The natural complementarity of the sexes
Brad says, and I agree with him, that Genesis 1 & 2 and Paul’s teaching all point to creational distinctions and differences between men and women:
— a distinct order of creation: first Adam, then Eve; with Eve being formed from Adam
— a distinct orientation: “Nor was man created for the woman, but woman for the man”
— a specific purpose for Eve’s creation: “It is not good that man should be alone; I will make him a helper comparable to him.”
I’m happy to call all that ‘the natural complementarity of the sexes’. I agree with Brad that this ‘natural complementarity’ does not presuppose or necessitate hierarchy of authority, let alone an order of right to command and duty to obey.
Male leadership before the Fall?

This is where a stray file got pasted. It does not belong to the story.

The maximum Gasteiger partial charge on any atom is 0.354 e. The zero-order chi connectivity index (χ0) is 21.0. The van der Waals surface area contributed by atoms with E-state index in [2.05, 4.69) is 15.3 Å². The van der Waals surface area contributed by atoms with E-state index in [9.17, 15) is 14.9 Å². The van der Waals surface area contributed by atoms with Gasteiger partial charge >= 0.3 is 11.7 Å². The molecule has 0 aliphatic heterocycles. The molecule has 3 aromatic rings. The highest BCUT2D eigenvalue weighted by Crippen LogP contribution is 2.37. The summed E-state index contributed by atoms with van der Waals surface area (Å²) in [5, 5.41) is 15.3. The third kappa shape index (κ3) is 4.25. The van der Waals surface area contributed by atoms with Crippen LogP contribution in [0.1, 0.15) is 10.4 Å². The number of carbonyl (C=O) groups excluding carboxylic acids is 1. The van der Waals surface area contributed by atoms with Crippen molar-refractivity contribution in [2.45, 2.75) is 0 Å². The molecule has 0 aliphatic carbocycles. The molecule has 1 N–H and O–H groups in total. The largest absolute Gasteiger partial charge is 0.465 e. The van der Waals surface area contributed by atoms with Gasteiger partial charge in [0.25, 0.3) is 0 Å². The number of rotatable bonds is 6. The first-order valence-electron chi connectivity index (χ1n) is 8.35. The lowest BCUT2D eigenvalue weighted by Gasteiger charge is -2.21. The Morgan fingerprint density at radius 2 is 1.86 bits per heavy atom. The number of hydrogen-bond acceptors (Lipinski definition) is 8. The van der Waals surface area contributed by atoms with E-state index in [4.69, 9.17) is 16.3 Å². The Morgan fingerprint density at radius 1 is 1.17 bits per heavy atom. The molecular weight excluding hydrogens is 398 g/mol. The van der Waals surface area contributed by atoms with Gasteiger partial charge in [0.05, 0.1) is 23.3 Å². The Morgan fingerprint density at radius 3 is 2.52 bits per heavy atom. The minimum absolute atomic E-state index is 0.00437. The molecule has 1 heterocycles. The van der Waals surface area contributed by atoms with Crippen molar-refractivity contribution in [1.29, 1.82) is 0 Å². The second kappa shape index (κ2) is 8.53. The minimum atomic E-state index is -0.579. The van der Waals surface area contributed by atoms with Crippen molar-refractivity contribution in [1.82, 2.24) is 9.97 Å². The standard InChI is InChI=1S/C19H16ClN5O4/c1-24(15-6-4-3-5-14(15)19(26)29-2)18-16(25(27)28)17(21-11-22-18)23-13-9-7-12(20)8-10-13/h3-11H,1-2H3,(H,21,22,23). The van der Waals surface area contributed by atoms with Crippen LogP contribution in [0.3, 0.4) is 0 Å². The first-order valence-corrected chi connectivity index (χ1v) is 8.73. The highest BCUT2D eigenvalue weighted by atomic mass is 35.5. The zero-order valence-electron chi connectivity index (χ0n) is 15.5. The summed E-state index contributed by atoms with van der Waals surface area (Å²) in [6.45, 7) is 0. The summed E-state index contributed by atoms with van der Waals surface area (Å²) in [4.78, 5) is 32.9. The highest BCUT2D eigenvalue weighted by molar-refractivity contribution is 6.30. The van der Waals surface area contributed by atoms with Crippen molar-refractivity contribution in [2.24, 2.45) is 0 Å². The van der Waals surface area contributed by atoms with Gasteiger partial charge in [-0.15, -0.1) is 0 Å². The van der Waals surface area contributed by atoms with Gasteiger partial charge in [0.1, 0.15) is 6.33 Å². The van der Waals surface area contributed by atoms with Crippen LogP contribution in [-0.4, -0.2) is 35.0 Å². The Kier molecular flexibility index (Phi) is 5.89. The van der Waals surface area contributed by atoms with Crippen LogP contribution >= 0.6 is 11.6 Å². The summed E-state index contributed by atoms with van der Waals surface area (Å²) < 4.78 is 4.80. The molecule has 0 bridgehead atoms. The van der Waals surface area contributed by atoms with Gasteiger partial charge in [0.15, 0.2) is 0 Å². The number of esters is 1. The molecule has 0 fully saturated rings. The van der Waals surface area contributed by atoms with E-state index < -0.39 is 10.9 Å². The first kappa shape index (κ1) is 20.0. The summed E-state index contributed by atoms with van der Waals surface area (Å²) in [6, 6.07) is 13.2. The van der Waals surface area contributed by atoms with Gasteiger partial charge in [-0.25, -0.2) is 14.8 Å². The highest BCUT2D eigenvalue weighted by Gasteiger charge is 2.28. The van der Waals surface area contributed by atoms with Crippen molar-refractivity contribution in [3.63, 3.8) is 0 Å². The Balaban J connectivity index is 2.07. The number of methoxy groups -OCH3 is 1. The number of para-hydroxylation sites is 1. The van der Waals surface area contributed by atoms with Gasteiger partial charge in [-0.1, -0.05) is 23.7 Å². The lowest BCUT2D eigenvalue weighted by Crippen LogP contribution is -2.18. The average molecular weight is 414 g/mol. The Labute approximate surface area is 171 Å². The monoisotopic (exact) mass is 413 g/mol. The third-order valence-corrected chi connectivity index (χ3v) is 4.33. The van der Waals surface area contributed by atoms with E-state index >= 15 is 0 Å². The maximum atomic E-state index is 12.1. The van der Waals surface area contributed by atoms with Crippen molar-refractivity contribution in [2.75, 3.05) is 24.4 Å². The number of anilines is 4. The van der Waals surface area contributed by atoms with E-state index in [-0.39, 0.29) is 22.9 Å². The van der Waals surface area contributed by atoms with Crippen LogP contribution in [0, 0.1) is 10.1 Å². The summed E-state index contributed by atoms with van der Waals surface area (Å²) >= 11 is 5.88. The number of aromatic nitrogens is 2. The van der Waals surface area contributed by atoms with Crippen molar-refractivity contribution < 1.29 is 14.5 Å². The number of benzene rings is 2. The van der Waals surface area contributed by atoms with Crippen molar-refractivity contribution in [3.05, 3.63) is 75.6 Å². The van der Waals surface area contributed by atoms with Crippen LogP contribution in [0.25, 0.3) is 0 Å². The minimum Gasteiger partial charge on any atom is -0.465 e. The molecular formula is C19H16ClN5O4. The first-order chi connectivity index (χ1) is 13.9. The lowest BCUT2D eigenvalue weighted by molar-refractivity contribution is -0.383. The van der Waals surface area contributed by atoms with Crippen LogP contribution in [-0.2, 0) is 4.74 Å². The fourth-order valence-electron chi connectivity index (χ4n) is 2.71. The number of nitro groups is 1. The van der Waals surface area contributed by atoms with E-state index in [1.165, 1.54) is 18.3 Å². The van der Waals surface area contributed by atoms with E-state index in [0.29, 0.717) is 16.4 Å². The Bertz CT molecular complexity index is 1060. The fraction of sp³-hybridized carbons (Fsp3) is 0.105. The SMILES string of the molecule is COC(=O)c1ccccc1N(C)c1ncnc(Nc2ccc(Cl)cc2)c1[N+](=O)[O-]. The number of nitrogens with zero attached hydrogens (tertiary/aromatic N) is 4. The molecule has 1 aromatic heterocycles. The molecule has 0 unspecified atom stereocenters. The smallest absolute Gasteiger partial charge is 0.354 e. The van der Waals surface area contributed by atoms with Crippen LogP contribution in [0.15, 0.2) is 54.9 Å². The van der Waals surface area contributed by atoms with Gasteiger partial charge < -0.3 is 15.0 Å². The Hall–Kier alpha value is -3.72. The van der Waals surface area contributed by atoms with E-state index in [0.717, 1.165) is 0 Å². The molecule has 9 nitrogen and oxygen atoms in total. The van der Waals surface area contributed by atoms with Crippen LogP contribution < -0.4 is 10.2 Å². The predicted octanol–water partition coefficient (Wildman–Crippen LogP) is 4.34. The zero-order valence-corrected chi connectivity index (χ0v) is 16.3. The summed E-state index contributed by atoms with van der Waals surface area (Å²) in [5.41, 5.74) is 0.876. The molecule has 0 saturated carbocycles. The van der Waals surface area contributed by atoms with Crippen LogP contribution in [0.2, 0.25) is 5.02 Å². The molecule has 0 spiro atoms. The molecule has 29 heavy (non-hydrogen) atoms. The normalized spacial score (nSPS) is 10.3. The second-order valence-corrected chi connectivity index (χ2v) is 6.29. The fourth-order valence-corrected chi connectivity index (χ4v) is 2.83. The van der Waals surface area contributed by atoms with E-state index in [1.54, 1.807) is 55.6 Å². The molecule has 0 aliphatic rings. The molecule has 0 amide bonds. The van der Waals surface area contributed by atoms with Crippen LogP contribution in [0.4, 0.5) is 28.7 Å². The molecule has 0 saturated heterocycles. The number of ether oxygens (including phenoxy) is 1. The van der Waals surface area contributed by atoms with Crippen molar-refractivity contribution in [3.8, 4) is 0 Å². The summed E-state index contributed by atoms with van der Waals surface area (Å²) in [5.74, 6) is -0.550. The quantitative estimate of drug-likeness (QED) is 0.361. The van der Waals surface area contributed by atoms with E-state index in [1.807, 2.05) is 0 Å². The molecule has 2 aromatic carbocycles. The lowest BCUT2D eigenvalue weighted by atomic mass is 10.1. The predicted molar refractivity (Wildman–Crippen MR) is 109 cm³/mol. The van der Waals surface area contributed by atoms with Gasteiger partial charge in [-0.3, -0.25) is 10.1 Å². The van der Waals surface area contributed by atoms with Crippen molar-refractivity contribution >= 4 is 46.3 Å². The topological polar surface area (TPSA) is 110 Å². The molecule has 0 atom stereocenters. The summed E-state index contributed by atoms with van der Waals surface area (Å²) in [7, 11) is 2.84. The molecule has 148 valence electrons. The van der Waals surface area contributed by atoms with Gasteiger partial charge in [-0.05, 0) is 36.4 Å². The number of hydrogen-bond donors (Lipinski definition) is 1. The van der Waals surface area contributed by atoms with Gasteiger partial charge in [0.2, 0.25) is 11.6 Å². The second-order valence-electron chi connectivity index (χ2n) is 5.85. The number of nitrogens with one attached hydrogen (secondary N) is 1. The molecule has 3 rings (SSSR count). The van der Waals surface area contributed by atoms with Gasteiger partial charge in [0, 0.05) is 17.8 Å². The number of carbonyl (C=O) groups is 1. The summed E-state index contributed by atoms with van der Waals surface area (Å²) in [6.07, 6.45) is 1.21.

I feel that this ‘natural complementarity’ — the Pre-Fall relations and differences and complementarity between man and woman — needs to be understood as including some sense of male leadership: a wholly benign and God-respecting male leadership in which the man protectively guarded his wife from danger. It didn’t confer on Adam the right to command Eve. I would not even say it gave Adam the right to issue instructions to Eve, nor did it impose a duty on Eve to obey Adam’s instructions per se. I would say it meant that Adam had a duty to faithfully convey to Eve God’s instruction about not eating the fruit of that particular tree. Just like Adam, Eve had a duty to heed and follow that instruction which originated from God. And since Adam was created before Eve and heard that instruction directly from God before Eve had been formed, Adam had an obligation and duty to faithfully guide Eve and guard and protect her from making the mistake of eating that fruit. Without doubt, though Genesis 2 doesn’t spell it out, God made Adam responsible for protecting Eve from danger.